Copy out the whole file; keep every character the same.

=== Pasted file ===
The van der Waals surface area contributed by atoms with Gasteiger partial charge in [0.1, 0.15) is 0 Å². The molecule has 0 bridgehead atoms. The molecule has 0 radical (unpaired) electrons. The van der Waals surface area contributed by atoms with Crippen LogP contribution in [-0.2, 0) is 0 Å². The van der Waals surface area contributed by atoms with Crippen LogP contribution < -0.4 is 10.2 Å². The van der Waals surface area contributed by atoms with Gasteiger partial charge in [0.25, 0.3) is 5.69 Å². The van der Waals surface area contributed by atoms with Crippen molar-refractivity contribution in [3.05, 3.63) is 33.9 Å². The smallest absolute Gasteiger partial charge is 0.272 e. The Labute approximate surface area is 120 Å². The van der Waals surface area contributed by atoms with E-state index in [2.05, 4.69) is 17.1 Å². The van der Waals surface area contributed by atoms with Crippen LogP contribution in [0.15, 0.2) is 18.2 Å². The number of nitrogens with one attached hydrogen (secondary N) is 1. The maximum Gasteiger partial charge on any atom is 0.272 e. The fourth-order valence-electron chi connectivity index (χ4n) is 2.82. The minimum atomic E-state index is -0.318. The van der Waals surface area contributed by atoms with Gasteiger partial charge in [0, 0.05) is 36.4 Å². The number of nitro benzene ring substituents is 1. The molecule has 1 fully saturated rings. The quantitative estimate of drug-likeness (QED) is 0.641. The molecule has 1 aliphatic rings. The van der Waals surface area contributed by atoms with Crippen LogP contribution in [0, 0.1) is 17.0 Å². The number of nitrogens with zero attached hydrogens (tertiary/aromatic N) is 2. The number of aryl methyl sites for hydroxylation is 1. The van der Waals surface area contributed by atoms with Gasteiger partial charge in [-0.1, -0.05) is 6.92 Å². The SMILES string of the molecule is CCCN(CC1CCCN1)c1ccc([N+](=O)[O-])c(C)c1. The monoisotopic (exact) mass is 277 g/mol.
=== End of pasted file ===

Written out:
The van der Waals surface area contributed by atoms with Gasteiger partial charge in [0.1, 0.15) is 0 Å². The molecule has 0 bridgehead atoms. The molecule has 0 radical (unpaired) electrons. The van der Waals surface area contributed by atoms with Crippen LogP contribution in [-0.2, 0) is 0 Å². The van der Waals surface area contributed by atoms with Crippen LogP contribution < -0.4 is 10.2 Å². The van der Waals surface area contributed by atoms with Gasteiger partial charge in [0.25, 0.3) is 5.69 Å². The van der Waals surface area contributed by atoms with Crippen molar-refractivity contribution in [3.05, 3.63) is 33.9 Å². The smallest absolute Gasteiger partial charge is 0.272 e. The Labute approximate surface area is 120 Å². The van der Waals surface area contributed by atoms with E-state index in [2.05, 4.69) is 17.1 Å². The van der Waals surface area contributed by atoms with Crippen LogP contribution in [0.15, 0.2) is 18.2 Å². The number of nitrogens with one attached hydrogen (secondary N) is 1. The maximum Gasteiger partial charge on any atom is 0.272 e. The fourth-order valence-electron chi connectivity index (χ4n) is 2.82. The minimum atomic E-state index is -0.318. The van der Waals surface area contributed by atoms with Gasteiger partial charge in [0, 0.05) is 36.4 Å². The number of nitro benzene ring substituents is 1. The molecule has 1 fully saturated rings. The quantitative estimate of drug-likeness (QED) is 0.641. The molecule has 1 aliphatic rings. The van der Waals surface area contributed by atoms with Crippen LogP contribution in [0, 0.1) is 17.0 Å². The number of nitrogens with zero attached hydrogens (tertiary/aromatic N) is 2. The number of aryl methyl sites for hydroxylation is 1. The van der Waals surface area contributed by atoms with Gasteiger partial charge in [-0.1, -0.05) is 6.92 Å². The SMILES string of the molecule is CCCN(CC1CCCN1)c1ccc([N+](=O)[O-])c(C)c1. The monoisotopic (exact) mass is 277 g/mol.